was fast asleep. He had given the case up as hopeless; he must make the best of it; he all he could hug; a thundering rap is at his must forget it; he was hugging his pillow, 'twas door; and before he recovers from his fright an armed police is at his bed-side with a roll of paper in their hands. 'His liver turned to water.' As he was about to force utterance he was stopped by the officers, who told him that they had a warrant which must be executed immediately, (seechass.) Mr. thought of putting on his clothes, and, as he was sacrificing to the Graces, roused from his slumbers in the middle of the the officer commenced reading. Fancy a man night, trembling all over from fear more than from cold, sitting upon the edge of his bed drawing on a stocking, spinning slowly out the time, and about to hear, as he supposeth, his exile warrant. 'By the grace of God, Autocrat of all the Russias, &c., be it known.' What was his surmit to be married. 'What, now?' said Mr.prise then to find that this sentence was a perat this time of night ?-Immediately, (seechass,)' said the officer; it is ordered. Oh if it be ordered, then I know the rest,' said Mr. and he hurried on his clothes and accompanied the officers to the dwelling of his betrothed. the matter was broken to her, whether she were What were her feelings upon the occasion, how asleep or awake, who explained the necessity of immediate compliance-all these matters have not been revealed. Mr.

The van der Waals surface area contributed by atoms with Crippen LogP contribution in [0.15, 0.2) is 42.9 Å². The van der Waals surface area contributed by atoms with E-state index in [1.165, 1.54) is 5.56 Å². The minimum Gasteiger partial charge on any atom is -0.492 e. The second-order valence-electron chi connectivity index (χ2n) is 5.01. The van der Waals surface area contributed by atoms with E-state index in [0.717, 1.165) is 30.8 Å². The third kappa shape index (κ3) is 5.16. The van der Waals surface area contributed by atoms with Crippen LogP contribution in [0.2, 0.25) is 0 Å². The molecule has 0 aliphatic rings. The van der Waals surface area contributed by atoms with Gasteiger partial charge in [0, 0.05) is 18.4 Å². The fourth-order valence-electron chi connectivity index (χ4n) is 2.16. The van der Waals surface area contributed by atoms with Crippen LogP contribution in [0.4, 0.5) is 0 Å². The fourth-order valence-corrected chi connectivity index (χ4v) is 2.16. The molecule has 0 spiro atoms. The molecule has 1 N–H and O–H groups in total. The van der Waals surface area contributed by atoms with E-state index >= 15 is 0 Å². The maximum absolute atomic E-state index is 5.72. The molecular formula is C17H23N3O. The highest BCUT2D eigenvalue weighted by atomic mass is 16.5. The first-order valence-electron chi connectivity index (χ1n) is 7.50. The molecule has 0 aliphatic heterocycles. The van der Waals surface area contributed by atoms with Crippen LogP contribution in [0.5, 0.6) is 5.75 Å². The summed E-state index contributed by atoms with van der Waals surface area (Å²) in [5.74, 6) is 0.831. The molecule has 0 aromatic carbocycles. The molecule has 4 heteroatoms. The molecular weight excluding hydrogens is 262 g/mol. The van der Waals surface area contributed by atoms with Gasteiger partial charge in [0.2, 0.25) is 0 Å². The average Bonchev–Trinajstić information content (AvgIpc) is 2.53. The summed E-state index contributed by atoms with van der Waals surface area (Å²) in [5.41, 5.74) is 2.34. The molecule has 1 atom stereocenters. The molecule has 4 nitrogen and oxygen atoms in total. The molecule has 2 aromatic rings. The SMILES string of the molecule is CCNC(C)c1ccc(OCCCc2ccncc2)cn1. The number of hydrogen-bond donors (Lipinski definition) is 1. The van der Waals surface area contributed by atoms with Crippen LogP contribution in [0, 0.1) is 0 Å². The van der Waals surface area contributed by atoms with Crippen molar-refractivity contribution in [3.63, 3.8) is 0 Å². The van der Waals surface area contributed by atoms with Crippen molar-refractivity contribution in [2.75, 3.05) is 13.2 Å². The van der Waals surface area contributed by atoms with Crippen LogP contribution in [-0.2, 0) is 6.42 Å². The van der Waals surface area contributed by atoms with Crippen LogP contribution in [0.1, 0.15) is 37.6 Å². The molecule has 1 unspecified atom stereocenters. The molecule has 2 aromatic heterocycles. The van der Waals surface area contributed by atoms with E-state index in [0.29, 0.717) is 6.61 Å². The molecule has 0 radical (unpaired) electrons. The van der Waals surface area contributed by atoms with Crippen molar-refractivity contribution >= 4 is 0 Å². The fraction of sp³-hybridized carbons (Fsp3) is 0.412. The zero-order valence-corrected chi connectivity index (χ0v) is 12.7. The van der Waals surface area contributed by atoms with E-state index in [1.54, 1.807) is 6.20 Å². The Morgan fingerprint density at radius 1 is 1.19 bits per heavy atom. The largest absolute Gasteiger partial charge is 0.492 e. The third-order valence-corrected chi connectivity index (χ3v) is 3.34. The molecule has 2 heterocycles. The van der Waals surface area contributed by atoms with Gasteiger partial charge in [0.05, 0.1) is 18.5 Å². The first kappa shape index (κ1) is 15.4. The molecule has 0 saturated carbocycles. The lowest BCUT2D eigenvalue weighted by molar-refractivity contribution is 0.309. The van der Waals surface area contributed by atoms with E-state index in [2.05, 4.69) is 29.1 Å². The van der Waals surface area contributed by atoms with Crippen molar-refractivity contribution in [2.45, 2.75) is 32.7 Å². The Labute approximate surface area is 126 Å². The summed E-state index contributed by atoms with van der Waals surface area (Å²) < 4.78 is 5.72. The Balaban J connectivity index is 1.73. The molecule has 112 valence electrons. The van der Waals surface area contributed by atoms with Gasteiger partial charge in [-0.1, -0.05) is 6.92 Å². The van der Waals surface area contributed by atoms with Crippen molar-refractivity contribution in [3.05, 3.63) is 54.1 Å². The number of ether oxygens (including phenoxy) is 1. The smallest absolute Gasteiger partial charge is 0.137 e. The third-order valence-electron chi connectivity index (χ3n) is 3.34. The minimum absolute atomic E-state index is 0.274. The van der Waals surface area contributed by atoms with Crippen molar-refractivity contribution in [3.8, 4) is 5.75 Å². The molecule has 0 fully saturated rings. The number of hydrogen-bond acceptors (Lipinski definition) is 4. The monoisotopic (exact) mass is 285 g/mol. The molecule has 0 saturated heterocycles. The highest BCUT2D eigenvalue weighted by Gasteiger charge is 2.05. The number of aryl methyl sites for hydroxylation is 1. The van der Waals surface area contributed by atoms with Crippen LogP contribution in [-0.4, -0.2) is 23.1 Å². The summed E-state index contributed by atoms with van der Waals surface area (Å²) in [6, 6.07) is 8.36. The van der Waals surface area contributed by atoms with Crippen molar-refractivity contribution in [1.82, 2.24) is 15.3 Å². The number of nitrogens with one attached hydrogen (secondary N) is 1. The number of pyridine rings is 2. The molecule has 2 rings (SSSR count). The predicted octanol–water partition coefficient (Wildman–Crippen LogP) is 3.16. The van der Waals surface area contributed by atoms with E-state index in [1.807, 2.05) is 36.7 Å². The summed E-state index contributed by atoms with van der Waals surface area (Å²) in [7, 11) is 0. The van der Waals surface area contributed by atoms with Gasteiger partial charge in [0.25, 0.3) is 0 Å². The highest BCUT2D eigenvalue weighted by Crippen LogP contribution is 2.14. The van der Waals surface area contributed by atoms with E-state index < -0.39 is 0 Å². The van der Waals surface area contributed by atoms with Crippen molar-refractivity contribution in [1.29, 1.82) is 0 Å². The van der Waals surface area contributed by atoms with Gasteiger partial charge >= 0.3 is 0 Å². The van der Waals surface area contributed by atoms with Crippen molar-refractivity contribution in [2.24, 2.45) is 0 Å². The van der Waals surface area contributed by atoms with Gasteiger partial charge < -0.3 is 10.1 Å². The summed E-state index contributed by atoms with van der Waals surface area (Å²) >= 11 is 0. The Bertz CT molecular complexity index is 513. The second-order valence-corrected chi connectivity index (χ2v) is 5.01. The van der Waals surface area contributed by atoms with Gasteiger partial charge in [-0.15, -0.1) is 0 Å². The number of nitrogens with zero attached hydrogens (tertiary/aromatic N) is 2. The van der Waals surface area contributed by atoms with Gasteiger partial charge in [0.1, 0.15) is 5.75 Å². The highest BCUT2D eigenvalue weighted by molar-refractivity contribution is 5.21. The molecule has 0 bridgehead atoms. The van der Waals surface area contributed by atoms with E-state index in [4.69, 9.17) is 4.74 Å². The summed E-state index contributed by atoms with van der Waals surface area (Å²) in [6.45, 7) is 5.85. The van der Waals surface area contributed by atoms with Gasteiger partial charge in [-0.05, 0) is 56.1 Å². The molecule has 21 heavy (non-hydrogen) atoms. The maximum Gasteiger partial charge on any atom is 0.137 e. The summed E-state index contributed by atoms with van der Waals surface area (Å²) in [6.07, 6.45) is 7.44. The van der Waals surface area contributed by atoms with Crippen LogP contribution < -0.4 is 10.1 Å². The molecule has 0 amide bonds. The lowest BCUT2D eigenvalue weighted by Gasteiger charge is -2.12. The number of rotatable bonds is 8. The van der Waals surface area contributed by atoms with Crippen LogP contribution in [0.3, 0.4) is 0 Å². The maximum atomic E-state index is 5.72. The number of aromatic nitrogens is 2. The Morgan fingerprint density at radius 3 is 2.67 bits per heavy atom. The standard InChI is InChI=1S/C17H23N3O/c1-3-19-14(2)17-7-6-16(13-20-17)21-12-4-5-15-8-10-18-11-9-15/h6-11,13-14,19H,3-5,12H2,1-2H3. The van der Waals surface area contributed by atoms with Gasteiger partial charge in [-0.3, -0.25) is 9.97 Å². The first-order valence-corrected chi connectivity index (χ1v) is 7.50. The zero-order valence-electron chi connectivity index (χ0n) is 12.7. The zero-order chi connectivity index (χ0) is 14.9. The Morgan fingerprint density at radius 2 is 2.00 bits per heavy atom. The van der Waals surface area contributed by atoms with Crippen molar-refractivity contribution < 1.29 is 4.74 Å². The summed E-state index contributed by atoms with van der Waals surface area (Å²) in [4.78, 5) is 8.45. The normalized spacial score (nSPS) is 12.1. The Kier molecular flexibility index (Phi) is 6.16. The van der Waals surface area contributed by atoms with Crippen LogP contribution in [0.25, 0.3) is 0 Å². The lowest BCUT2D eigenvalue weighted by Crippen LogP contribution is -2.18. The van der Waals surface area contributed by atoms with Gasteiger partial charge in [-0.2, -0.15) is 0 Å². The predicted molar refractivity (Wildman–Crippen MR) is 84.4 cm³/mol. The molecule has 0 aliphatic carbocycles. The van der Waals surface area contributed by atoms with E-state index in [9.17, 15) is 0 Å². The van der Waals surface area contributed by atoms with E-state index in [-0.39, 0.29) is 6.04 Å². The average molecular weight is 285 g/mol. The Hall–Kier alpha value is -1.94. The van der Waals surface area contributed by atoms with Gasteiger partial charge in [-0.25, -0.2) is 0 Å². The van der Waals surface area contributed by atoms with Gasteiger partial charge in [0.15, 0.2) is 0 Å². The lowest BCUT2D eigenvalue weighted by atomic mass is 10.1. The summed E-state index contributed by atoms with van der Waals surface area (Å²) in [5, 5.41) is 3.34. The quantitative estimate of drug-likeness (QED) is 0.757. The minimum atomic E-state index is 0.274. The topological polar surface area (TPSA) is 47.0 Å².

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companied the police-officers to the church, and in Mr. Murray's Hand-Book, and we have the marriage ceremony was performed in the already given enough of those anecdotical middle of the night. The officers had done their and picturesque sketches which constitute duty; Mr. did his, inasmuch as he had the whole merit of the work. obeyed orders; and all the parties shook hands, went home, and went to bed again.'-Vol. iii. P. 12.